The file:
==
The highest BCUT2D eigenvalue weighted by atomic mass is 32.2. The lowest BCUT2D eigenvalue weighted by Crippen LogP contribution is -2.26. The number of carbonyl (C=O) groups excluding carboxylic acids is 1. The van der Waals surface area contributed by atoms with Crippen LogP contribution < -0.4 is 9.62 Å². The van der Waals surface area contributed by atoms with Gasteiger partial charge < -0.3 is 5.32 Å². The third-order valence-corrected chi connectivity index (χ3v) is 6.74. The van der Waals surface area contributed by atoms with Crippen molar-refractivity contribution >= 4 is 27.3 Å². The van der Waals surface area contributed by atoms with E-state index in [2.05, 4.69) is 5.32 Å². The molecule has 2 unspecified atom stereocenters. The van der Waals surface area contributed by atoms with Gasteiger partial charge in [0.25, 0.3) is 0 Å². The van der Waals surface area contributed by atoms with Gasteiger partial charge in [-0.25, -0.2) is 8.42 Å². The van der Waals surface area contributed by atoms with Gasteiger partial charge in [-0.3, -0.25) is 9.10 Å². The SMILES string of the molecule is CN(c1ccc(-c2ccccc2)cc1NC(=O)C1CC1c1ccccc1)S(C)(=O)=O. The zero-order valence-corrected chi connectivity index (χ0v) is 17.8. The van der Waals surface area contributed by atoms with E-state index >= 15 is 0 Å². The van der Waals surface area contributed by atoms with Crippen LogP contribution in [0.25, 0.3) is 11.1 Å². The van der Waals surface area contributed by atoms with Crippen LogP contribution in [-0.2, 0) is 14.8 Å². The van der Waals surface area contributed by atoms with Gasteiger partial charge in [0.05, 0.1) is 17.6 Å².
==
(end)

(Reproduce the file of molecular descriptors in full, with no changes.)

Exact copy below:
The highest BCUT2D eigenvalue weighted by atomic mass is 32.2. The lowest BCUT2D eigenvalue weighted by Crippen LogP contribution is -2.26. The number of carbonyl (C=O) groups excluding carboxylic acids is 1. The van der Waals surface area contributed by atoms with Crippen LogP contribution < -0.4 is 9.62 Å². The van der Waals surface area contributed by atoms with Gasteiger partial charge < -0.3 is 5.32 Å². The third-order valence-corrected chi connectivity index (χ3v) is 6.74. The van der Waals surface area contributed by atoms with Crippen molar-refractivity contribution >= 4 is 27.3 Å². The van der Waals surface area contributed by atoms with E-state index in [2.05, 4.69) is 5.32 Å². The molecule has 2 unspecified atom stereocenters. The van der Waals surface area contributed by atoms with Gasteiger partial charge in [0.25, 0.3) is 0 Å². The van der Waals surface area contributed by atoms with Gasteiger partial charge in [-0.25, -0.2) is 8.42 Å². The van der Waals surface area contributed by atoms with Gasteiger partial charge in [-0.3, -0.25) is 9.10 Å². The SMILES string of the molecule is CN(c1ccc(-c2ccccc2)cc1NC(=O)C1CC1c1ccccc1)S(C)(=O)=O. The zero-order valence-corrected chi connectivity index (χ0v) is 17.8. The van der Waals surface area contributed by atoms with E-state index >= 15 is 0 Å². The van der Waals surface area contributed by atoms with Crippen LogP contribution in [0.25, 0.3) is 11.1 Å². The van der Waals surface area contributed by atoms with Crippen LogP contribution in [-0.2, 0) is 14.8 Å². The van der Waals surface area contributed by atoms with Gasteiger partial charge in [0.05, 0.1) is 17.6 Å².